[nagdu] teaching follow

Tamara Smith-Kinney tamara.8024 at comcast.net
Fri Apr 15 19:23:36 UTC 2011


Cool!  I love the practice of teaching the handler to teach the command.
And then giving her/him information about the pros and cons so that she/he
can decide when and how often to use it.

Your excellent explanation of GDF's way of doing things there was
excellently timed for me.  I started out the morning by answering a survey
about my VR experience and then had to figure out how to recover from my
conviction that anyone who deals with resources for blind people is almost
certainly a problem...  Sigh.

Thanks for so eloquently reminding me that quite of few of the people
assisting "the blind" with resource acquisition are actually working with
individual adults who happen to need to resource to enhance their lives in
the context of blindness...  And thus, give their best to ensure the
individual receives the resource in question and has the opportunity to
learn to use it effectively and well.

This sort of thing, I like!  /grin/

Tami Smith-Kinney

-----Original Message-----
From: nagdu-bounces at nfbnet.org [mailto:nagdu-bounces at nfbnet.org] On Behalf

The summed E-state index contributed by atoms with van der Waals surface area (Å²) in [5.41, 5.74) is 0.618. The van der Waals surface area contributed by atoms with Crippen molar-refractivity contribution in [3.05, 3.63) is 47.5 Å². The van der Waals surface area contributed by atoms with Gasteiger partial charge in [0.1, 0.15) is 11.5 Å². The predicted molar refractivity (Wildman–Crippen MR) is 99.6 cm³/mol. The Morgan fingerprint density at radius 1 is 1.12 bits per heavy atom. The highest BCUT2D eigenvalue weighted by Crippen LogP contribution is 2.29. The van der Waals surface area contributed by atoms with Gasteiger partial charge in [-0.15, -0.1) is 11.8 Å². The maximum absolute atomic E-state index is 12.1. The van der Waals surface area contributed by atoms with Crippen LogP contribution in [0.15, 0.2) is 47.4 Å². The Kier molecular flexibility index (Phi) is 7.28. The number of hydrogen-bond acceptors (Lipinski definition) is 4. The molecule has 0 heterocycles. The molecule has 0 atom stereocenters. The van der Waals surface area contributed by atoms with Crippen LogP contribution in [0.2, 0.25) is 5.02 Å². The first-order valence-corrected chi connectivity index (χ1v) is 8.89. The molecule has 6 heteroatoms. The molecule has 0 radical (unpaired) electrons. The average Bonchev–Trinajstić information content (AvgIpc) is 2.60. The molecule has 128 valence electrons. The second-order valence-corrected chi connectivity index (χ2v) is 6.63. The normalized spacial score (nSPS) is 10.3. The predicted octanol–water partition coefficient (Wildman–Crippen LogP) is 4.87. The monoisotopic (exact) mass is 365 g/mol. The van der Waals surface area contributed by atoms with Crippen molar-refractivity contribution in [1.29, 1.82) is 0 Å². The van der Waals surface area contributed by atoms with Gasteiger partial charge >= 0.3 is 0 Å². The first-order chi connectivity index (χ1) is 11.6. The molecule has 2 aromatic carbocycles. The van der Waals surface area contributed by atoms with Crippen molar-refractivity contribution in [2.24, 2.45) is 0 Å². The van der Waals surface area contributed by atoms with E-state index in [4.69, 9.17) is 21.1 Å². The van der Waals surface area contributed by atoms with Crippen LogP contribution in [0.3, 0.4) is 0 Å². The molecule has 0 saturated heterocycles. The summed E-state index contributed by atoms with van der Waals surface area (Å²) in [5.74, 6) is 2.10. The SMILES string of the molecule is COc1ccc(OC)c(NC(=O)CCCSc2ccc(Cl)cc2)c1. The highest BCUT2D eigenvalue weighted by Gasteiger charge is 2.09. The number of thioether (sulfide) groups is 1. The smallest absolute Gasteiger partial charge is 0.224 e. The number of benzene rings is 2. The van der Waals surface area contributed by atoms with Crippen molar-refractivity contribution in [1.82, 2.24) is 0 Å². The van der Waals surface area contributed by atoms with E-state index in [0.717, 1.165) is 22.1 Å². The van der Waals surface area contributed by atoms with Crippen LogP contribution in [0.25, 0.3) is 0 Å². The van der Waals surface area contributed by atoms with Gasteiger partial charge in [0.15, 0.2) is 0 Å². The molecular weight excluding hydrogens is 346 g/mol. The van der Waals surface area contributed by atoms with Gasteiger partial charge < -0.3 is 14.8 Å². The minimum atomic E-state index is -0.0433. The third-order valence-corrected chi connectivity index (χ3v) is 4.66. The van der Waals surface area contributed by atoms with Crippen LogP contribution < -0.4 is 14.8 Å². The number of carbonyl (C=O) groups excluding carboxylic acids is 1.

Of Jenine Stanley
Sent: Friday, April 15, 2011 5:44 AM
To: 'NAGDU Mailing List,the National Association of Guide Dog Users'
Subject: [nagdu] teaching follow

GDF does not teach the dogs to follow. We do teach you, the handler, to
teach the follow command. Here's how I was taught. Other GDF grads can chime
in as this can vary slightly from instructor to instructor. 

If you want your dog to follow someone, have that person walk ahead and
slightly to your right. Tell him/her to snap fingers, jingle keys or make
some other noise you can focus on. Ask him/her not to talk to the dog but to
tell you when turns are coming up, etc. Carry on a conversation if possible.
Then tell your dog "Follow" using whatever hand signal you've been taught
for things like forward. Some instructors use a forward motion with the
entire hand, some use just the index finger in a sweeping forward motion,
sort of pointing toward the person to follow. Having the audible cue of
snapping or keys works well to make sure you're not forging ahead. 

My dogs have done this command in varying degrees. TJ, my little Golden guy
hated to follow anyone. Molly would follow but she needed a good reason,
unless it was a man in uniform, then she was glued to him. <grin> No

Toby and swap liked to follow but also liked to lead and look back to make
sure the pack was all there and safe. 

My Jerry Lee, Rock & Roll Labrador, rarely slowed to follow anyone but would
unless she found something more interesting. 

When GDF teaches this command, we do tell people about the pitfalls of
having the dog follow too much and that some dogs are just flat out better
at it than others. 

Jenine Stanley
jeninems at wowway.com

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